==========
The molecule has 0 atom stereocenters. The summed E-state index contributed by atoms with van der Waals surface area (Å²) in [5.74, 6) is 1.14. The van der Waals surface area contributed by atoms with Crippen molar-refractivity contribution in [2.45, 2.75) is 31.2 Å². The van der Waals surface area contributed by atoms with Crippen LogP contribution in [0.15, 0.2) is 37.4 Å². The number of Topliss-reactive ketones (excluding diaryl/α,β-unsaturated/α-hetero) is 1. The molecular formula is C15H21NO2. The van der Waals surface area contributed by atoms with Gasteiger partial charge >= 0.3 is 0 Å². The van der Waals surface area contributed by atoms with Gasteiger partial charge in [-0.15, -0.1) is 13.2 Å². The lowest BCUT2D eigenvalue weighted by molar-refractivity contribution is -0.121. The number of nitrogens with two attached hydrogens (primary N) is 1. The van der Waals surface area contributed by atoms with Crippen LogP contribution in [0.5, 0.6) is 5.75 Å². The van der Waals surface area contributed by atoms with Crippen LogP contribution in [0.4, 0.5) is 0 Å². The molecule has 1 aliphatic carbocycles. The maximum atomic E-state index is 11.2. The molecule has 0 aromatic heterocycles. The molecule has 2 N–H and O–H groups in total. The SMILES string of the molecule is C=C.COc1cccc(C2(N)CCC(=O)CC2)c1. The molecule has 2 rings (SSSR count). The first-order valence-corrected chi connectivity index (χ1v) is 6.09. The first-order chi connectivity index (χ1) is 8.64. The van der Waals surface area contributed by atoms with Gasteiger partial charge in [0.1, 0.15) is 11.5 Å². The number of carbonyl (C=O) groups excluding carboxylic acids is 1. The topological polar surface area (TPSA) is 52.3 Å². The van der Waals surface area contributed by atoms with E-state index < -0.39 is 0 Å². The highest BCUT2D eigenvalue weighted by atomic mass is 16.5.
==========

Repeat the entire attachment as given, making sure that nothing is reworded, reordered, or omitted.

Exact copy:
The molecule has 0 atom stereocenters. The summed E-state index contributed by atoms with van der Waals surface area (Å²) in [5.74, 6) is 1.14. The van der Waals surface area contributed by atoms with Crippen molar-refractivity contribution in [2.45, 2.75) is 31.2 Å². The van der Waals surface area contributed by atoms with Crippen LogP contribution in [0.15, 0.2) is 37.4 Å². The number of Topliss-reactive ketones (excluding diaryl/α,β-unsaturated/α-hetero) is 1. The molecular formula is C15H21NO2. The van der Waals surface area contributed by atoms with Gasteiger partial charge >= 0.3 is 0 Å². The van der Waals surface area contributed by atoms with Gasteiger partial charge in [-0.15, -0.1) is 13.2 Å². The lowest BCUT2D eigenvalue weighted by molar-refractivity contribution is -0.121. The number of nitrogens with two attached hydrogens (primary N) is 1. The van der Waals surface area contributed by atoms with Crippen LogP contribution in [0.5, 0.6) is 5.75 Å². The van der Waals surface area contributed by atoms with Crippen LogP contribution in [0.4, 0.5) is 0 Å². The molecule has 1 aliphatic carbocycles. The maximum atomic E-state index is 11.2. The molecule has 0 aromatic heterocycles. The molecule has 2 N–H and O–H groups in total. The SMILES string of the molecule is C=C.COc1cccc(C2(N)CCC(=O)CC2)c1. The molecule has 2 rings (SSSR count). The first-order valence-corrected chi connectivity index (χ1v) is 6.09. The first-order chi connectivity index (χ1) is 8.64. The van der Waals surface area contributed by atoms with Gasteiger partial charge in [0.1, 0.15) is 11.5 Å². The number of carbonyl (C=O) groups excluding carboxylic acids is 1. The topological polar surface area (TPSA) is 52.3 Å². The van der Waals surface area contributed by atoms with E-state index < -0.39 is 0 Å². The highest BCUT2D eigenvalue weighted by atomic mass is 16.5.